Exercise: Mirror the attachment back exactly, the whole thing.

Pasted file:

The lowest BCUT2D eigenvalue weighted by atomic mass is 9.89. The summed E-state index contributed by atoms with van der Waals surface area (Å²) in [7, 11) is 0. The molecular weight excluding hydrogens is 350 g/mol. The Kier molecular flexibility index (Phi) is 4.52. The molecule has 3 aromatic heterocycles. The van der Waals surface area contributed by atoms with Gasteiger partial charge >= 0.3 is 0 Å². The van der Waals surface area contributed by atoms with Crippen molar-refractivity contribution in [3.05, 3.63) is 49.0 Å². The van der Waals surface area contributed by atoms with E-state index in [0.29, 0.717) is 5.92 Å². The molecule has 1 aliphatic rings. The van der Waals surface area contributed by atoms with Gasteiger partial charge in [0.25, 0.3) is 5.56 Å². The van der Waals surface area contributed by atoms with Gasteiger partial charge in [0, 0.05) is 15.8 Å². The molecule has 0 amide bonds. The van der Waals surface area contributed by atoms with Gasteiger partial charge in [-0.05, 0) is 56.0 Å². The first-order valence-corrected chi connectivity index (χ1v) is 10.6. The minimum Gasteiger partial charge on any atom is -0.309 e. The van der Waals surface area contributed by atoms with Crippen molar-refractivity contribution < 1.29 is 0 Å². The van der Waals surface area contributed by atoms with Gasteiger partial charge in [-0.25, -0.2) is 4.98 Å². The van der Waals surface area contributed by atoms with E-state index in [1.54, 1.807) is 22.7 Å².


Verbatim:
The lowest BCUT2D eigenvalue weighted by atomic mass is 9.89. The summed E-state index contributed by atoms with van der Waals surface area (Å²) in [7, 11) is 0. The molecular weight excluding hydrogens is 350 g/mol. The Kier molecular flexibility index (Phi) is 4.52. The molecule has 3 aromatic heterocycles. The van der Waals surface area contributed by atoms with Gasteiger partial charge >= 0.3 is 0 Å². The van der Waals surface area contributed by atoms with Crippen molar-refractivity contribution in [3.05, 3.63) is 49.0 Å². The van der Waals surface area contributed by atoms with E-state index in [0.29, 0.717) is 5.92 Å². The molecule has 1 aliphatic rings. The van der Waals surface area contributed by atoms with Gasteiger partial charge in [0.25, 0.3) is 5.56 Å². The van der Waals surface area contributed by atoms with Gasteiger partial charge in [0, 0.05) is 15.8 Å². The molecule has 0 amide bonds. The van der Waals surface area contributed by atoms with Gasteiger partial charge in [-0.05, 0) is 56.0 Å². The first-order valence-corrected chi connectivity index (χ1v) is 10.6. The minimum Gasteiger partial charge on any atom is -0.309 e. The van der Waals surface area contributed by atoms with Crippen molar-refractivity contribution < 1.29 is 0 Å². The van der Waals surface area contributed by atoms with Gasteiger partial charge in [-0.25, -0.2) is 4.98 Å². The van der Waals surface area contributed by atoms with E-state index in [1.54, 1.807) is 22.7 Å².